… Dad’s 72nd birthday. As I’ve mentioned before, he was the mayor of our small town in Kentucky for about 20 years, finally deciding not to run again as he moved into retirement. (Later, he would return and serve as city administrator, the position he held when he and Mom were killed. And of course, the city building is named for him, and the building’s garden for my mother.)
When we moved to Union in 1978, the listed population was about 500. We were the second family to move into our subdivision (which was rather cynically given the same name as one of Greater Cincinnati’s wealthiest neighborhoods.) There was an actual hitching post for horses in what passed for a downtown (a bank, a convenience store, a grocery, and a butcher shop.) Kids four miles away at my junior high school thought of Union as the sticks. They had a point.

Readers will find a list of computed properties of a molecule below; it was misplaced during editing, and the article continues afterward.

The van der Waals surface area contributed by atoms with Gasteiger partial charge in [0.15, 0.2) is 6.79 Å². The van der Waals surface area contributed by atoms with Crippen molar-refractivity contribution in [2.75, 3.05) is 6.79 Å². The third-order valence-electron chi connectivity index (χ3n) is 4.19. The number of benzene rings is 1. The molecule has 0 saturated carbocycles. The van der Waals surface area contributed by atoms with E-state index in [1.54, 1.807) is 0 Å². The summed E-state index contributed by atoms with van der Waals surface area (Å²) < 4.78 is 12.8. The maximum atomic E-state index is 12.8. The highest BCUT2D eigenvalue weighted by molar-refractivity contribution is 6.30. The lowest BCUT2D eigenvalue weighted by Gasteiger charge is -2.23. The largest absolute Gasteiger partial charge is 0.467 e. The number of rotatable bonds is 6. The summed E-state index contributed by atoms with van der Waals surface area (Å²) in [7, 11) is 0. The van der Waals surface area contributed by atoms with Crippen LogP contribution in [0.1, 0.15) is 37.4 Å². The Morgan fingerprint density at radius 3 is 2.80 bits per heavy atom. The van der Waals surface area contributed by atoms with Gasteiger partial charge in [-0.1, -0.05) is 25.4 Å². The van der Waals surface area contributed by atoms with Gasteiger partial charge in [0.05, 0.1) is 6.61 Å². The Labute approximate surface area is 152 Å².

Dad and the city commissioners were sharp enough to recognize that the region was growing rapidly, and they wanted to accommodate that growth while maintaining the town’s quality of life. As a consequence, although Union’s population is now more than eleven times what it was when I moved there, and now actually is home to some of the region’s wealthier citizens, it retains its bedroom community feel, the sort of place where each family who moves there is convinced that it’s just right.
And with that growth, of course, comes demands on the infrastructure. To that end, I see today that one of the new subdivisions in Union will house a new middle school in the next few years. I’m glad to see that — and I think Dad would be as well.